Infrastructural City, New Jersey Style

Although the final nail hasn't been hammered into the coffin, New Jersey governor Christopher Christie has unilaterally cancelled ARC (Access to the Region's Core), new tunnel to connect New York City to New Jersey.

Now, ARC itself is a damaged project. Instead of ending in Penn Station or having any hope of exiting in a future Moynihan Station (the plan to reconstruct the Beaux-Arts post office across the street into a 21st century version of the glorious old Penn Station that used to greet travelers prior to the 1960s). But instead, due to politics and complexities of existing infrastructure, ARC was to terminate off-site and deep underground, making arrival at Moynihan station impossible and complicating connections to other rail lines. 

The Infrastructural City's lesson is that, if you give constituents and politicians enough power and you build a complex enough civilization in which notions of civil society are replaced by ideas of property rights, you are going to bring future growth to a crashing halt. So Los Angeles strangles on itself.    

The creative destruction of the New York City of consensus and big projects by a succession of mayors since Ed Koch certainly helped its recover. Finance has done very well and the city has become a playground for the wealthy even as manufacturing and the middle class have been eviscerated. But for now, the city is still unsustainable without the large numbers of commuters that work in the towers throughout Manhattan. This is a dirty secret that Manhattanites—including all too many architects and urbanists—don't want to admit. I haven't found a comprehensive source of statistics this morning, so my figures are a little cobbled together, still, at least 900,000 commuters enter into Manhattan every day via New Jersey Transit, Long Island Rail Road, the Port Authority rail lines, and the buses that go in and out of Port Authority. In contrast, only some 628,000 workers from Manhattan work on the island (what do all the rest of the 1.2 million people do?) and some 880,000 workers from the other boroughs commute in. Now again, don't rely on these figures too much, but still they seem to be roughly on target in suggesting that the majority of community into the city comes from the suburbs.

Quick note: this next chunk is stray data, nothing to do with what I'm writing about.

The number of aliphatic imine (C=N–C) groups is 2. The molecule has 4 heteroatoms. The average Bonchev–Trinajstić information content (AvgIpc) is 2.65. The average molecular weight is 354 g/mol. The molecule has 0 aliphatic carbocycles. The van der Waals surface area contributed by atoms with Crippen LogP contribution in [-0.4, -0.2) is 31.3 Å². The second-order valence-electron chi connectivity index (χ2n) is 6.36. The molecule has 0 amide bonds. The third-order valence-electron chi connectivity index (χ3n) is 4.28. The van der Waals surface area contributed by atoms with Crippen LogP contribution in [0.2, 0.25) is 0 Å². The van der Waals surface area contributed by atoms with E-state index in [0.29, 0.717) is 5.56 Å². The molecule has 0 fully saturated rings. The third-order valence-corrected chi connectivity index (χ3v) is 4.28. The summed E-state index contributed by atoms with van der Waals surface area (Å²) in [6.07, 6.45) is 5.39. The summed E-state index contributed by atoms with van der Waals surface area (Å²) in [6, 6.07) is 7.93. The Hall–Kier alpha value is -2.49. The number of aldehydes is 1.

But infrastructure in and out to the suburbs is at a breaking point. Amtrak has been starved of funds for decades and its tracks and tunnels are in a horrific state of disrepair. Since New Jersey Transit has to share the Amtrak train lines in and out of the city, it has to face congestion caused by constant technical glitches on the aged, overstressed Amtrak lines. But since Amtrak owns the lines, it gets priority when only one of two tunnels is running in and out of the city.    

Now Christie's constituency is residents who don't commute to New York. On paper, his motivation is the opportunity to use ARC funding for highway repairs. Still, he's a Republican and when they're involved its hard not to imagine conspiracy theories. In particular, its plausible that part of the economic mess the country is in is due to the "Starve the Beast" policies of a generation of conservatives. Using profligate tax cuts, stave the beast was meant to create fiscal conditions that would force massive cuts in government services. The impossible situation that we face today is arguably the result. No matter how utterly incompetent the Obama administration has been, there is little question that their hands have been tied by the massive deficit and debt incurred by the Bush administration. If one applied this sort of reasoning to Christie's move, its plausible to imagine that it's an anti-city project, aimed to make commuting in and out of the city so much more difficult, thus forcing workers and—more importantly—corporations to either move into the city (unlikely, given current demographic flows) or to move further out into exurban areas. These, in turn, have historically been more conservative in nature (this has a bit to do with the lack of shared infrastructure, roads aside, and the insulation that exurbanites feel from the poor). So, in other words, canceling ARC is a foresighted move that will likely make it impossible for Christie to get re-elected (given the money and votes concentrated in the commuting suburbs) but will make it possible for a shift further rightward in state politics over the next several decades and, in turn, help undermine Manhattan's future. 

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Proving my point

As I was writing this point, New Jersey Transit was proving my point. 

See here. How long can commuters handle this sort of disruption. 

And make no mistake: this sort of thing will not lead to growth in the city. From a historical perspective, infrastructural breakdowns like this are certain to lead corporations to flee out of Manhattan.